Prime Minister and Minister for External Affairs · Flinders · NAT -- I move- >That the House, at its rising, adjourn until 3 p.m. on Wednesday next. I desire to inform honorable members that, on account of the volume of Government business which has to be transacted, I consider that after next week it will be necessary for the House to sit on the days fixed by the sessional orders. Question resolved in the affirmative. {: .page-start } page 4693 {:#debate-15} ### ADJOURNMENT Labour Party Meeting : Newspaper reports. {: #debate-15-s0 .speaker-F4B} ##### Mr BRUCE:
Prime Minister and Minister for External Affairs · Flinders · NAT -- I move - >That the House do now adjourn. The Government proposes to proceed next week with the Dried Fruits Bill, the Wine Export Bounty Bill, the Electoral Bill and the Conciliation and Arbitration Bill. It is possible that the Electoral Bill may be taken early in the week. I cannot give any information to honorable members upon that very interesting subject, the date of the next elections; but, in any event, this Parliament cannot function beyond March of next year, and, as substantial alterations may be effected by the Electoral Bill, it will need to be passed at a fairly early date. {: #debate-15-s1 .speaker-F4Q} ##### Mr SCULLIN:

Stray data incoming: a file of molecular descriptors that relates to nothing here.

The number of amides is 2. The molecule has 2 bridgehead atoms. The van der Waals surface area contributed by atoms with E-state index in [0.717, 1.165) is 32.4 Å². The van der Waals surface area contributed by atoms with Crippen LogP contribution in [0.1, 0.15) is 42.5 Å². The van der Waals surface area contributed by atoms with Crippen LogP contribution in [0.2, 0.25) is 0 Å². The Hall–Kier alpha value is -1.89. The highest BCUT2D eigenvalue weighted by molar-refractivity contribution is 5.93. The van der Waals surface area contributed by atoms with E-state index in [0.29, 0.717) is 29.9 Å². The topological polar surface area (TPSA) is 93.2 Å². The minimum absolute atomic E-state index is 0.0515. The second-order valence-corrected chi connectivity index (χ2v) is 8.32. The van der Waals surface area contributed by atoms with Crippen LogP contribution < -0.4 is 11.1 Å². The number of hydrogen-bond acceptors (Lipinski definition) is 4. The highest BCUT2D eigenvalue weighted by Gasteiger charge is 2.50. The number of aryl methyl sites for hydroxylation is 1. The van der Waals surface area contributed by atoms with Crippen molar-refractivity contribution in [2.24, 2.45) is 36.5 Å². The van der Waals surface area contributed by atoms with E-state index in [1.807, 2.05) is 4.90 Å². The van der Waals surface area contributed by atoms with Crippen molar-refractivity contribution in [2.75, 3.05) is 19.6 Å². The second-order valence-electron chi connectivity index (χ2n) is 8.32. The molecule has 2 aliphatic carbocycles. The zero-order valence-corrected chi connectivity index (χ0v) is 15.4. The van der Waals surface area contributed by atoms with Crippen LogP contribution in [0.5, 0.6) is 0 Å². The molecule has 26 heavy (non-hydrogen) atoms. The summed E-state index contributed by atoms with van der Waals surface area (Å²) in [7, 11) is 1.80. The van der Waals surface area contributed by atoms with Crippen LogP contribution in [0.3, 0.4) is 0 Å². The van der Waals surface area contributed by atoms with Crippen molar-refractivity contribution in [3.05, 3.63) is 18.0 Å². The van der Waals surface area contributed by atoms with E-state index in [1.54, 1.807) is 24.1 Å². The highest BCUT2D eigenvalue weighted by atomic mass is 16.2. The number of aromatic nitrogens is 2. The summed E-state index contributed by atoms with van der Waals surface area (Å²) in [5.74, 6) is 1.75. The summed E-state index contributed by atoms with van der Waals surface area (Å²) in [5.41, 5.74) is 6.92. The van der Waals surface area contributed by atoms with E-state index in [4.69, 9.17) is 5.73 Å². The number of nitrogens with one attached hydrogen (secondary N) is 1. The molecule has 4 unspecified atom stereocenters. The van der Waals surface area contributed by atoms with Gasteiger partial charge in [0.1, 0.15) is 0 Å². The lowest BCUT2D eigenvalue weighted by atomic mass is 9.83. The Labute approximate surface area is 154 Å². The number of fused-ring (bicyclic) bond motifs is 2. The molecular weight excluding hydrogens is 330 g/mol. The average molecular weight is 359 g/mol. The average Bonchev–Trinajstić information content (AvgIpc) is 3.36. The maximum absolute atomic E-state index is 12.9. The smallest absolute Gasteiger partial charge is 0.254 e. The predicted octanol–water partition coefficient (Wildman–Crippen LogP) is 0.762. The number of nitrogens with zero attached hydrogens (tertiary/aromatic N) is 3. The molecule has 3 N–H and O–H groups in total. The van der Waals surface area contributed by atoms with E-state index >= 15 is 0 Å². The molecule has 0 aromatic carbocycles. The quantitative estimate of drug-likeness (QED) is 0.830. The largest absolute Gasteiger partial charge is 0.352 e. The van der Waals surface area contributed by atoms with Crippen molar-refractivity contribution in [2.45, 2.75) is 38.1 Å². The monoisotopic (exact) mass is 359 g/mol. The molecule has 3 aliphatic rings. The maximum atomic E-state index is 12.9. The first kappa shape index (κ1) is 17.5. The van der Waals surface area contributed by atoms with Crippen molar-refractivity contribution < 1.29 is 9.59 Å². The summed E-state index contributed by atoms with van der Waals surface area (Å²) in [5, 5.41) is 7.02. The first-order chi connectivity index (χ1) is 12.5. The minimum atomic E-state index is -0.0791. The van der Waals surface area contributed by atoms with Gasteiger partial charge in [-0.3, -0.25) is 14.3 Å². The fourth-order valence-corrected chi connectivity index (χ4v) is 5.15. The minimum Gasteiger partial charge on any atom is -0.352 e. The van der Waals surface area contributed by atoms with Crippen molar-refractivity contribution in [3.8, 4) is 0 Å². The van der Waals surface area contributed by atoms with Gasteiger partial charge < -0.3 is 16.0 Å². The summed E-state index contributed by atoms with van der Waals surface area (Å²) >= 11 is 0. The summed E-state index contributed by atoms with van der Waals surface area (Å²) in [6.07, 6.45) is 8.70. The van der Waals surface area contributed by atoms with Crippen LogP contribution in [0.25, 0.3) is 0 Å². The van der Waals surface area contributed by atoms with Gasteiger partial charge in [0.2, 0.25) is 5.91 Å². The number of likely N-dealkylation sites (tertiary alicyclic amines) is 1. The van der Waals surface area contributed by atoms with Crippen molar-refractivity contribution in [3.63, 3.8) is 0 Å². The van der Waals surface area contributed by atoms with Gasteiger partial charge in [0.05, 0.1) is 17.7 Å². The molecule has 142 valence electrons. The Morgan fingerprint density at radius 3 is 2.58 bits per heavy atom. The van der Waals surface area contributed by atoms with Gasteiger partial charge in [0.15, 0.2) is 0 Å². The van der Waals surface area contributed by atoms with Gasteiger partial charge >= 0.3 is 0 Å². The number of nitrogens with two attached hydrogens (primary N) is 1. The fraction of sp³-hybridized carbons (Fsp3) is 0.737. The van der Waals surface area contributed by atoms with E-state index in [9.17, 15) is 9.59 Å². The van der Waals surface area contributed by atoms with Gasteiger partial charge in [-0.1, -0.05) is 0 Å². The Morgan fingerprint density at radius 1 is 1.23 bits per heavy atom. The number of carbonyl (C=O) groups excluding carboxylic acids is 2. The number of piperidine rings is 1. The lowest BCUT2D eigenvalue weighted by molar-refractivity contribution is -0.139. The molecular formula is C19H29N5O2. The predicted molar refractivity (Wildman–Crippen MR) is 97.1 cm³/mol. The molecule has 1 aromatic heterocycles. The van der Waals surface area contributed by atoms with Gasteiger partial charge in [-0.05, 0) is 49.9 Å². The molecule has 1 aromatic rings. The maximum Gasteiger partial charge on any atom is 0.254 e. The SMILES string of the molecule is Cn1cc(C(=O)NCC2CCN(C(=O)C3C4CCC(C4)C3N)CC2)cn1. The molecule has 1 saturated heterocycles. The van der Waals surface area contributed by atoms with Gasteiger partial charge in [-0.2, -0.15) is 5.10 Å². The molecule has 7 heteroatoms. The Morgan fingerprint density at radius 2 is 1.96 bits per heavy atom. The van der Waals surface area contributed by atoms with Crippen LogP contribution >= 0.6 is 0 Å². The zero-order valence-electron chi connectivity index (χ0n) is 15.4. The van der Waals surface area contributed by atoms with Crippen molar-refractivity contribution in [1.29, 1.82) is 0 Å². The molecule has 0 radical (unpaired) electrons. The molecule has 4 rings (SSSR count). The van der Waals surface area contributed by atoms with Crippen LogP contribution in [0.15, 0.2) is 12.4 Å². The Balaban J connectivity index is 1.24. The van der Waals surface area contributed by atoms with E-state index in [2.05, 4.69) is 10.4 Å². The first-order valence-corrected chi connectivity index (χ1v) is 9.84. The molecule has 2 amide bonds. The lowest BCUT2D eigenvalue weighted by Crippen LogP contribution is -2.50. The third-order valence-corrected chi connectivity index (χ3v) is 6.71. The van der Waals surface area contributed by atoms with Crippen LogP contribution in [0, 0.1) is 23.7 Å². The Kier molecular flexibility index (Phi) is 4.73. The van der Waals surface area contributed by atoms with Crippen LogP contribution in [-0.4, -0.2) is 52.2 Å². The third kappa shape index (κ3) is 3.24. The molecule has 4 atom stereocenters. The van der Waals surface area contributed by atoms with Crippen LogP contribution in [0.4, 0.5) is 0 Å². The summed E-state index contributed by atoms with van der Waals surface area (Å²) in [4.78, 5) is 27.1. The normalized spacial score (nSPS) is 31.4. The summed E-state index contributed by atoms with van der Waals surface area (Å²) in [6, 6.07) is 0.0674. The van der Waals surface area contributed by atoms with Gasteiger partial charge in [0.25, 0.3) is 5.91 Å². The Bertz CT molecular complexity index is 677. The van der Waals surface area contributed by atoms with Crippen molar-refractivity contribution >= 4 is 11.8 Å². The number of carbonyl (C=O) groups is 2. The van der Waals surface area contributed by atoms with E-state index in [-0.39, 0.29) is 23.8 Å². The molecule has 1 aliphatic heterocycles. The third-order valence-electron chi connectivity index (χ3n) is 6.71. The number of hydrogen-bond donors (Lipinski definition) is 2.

Yarra -- I desire to voice a protest against an unwarranted slander which was published in a section of the press to-day against the members of the Federal Labour party. Referring to the meeting of our party that was held yesterday, the *Sydney Morning Herald* states that "Rumors reached the lobbies that blows had been threatened between members." Accord ing to telephoned information that I have received from Melbourne, the *Argus* states that " Sensational stories regarding happenings in the party room were circulated in the House. Two members exchanged blows, and broken furniture had to be removed at one of the adjournments." These newspaper have not the courage to take the responsibility of saying that these things actually occurred, but refer to " rumours " and " stories ". That is a mean form of misrepresentation. Open attacks are manly compared with this method of spreading slanders. There is no truth whatever in the statements. No blows were threatened or exchanged. The meetingwas orderly throughout. There was a frank and open discussion, but it was not accompanied by any disorder. It is to be regretted that any one should concoct such stories, and that newspapers should give publicity to these unfounded and senseless rumours. Question resolved in the affirmative. House adjourned at 3.57 p.m.

Cite as: Australia, House of Representatives, Debates, 4 May 1928, viewed 22 October 2017, <>.